When people decide to divorce, they’re usually concerned about what will happen to their assets. They want to know the fate of their bank accounts, retirement accounts, real estate, investments, and sometimes family-owned businesses.
Most clients have a general idea that divorce will touch on all of these things but they don’t know to what extent. Will everything be divided down the middle? Will they have to file bankruptcy? Are they facing financial ruin?
If you hire a good attorney, divorce does not in any way have to mean financial ruin. With the right legal support, you can protect the bulk of your assets but in order to do this, it’s important to understand how the courts in Pennsylvania divide marital property according to the laws of “equitable distribution.”
Pennsylvania is an Equitable Distribution State
In the United States, there are equitable distribution states and there are community property states. Like the majority of states, Pennsylvania is an equitable distribution state, which means a couple’s marital assets are divided according to what’s fair. Unlike community property states, such as California and Nevada, it does not mean 50/50.
In a divorce, only marital property is divided. Separate property remains with the spouse who owns it. Separate property is basically property acquired by a spouse before the marriage, but it also includes gifts and inheritances received by one spouse during the marriage. Marital property refers to assets and property acquired by either spouse during the course of the marriage and it is subject to division in a divorce.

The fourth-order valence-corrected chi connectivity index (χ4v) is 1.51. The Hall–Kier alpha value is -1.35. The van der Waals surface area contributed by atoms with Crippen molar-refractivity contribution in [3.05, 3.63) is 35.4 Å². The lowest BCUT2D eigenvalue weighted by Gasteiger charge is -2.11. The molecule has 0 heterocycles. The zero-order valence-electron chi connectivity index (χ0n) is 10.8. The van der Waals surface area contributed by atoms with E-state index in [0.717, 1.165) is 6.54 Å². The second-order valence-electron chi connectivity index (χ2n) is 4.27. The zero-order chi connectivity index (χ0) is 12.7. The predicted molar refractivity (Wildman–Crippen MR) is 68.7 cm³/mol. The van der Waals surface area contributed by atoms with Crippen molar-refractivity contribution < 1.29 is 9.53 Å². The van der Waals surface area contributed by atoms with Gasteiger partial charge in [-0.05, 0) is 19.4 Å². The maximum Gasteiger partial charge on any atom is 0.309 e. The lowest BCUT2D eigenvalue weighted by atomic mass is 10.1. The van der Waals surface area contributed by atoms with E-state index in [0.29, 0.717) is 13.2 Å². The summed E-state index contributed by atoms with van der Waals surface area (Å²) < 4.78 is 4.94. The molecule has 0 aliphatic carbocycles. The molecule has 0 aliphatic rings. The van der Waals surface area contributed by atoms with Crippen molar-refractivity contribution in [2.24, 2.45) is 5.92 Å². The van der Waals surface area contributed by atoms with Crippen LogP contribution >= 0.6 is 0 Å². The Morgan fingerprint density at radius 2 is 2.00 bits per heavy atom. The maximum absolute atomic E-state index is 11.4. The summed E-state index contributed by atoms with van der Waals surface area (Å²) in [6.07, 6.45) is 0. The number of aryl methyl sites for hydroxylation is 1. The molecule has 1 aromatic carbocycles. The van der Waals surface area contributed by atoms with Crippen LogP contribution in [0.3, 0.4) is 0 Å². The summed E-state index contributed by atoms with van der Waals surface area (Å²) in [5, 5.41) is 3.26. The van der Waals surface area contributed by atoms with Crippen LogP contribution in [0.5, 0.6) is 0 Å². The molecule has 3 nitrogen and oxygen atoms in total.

If there is a prenuptial or postnuptial agreement, it will make property division much easier. Instead of wondering what will happen to the couple’s house in a divorce, the prenup or postnup will dictate the fate of the house. But if you don’t have a prenup and it’s too late for one, you have two options: 1) reach an agreement with your spouse about property division, or 2) let the court decide how to divide your marital property.
Protect Your Assets with a No-Fault Divorce
If the idea of leaving the fate of your assets up to a judge who doesn’t know you and your spouse makes you uneasy, you can opt instead for a no-fault divorce. In this case, you and your spouse would negotiate until you reach an agreement you can both live with. Does that sound better than dragging a judge into it? If so, contact Cairns Law Offices to learn about our $219 no-fault divorces.
Suggested Reading: Can I Date During My Separation in Pennsylvania?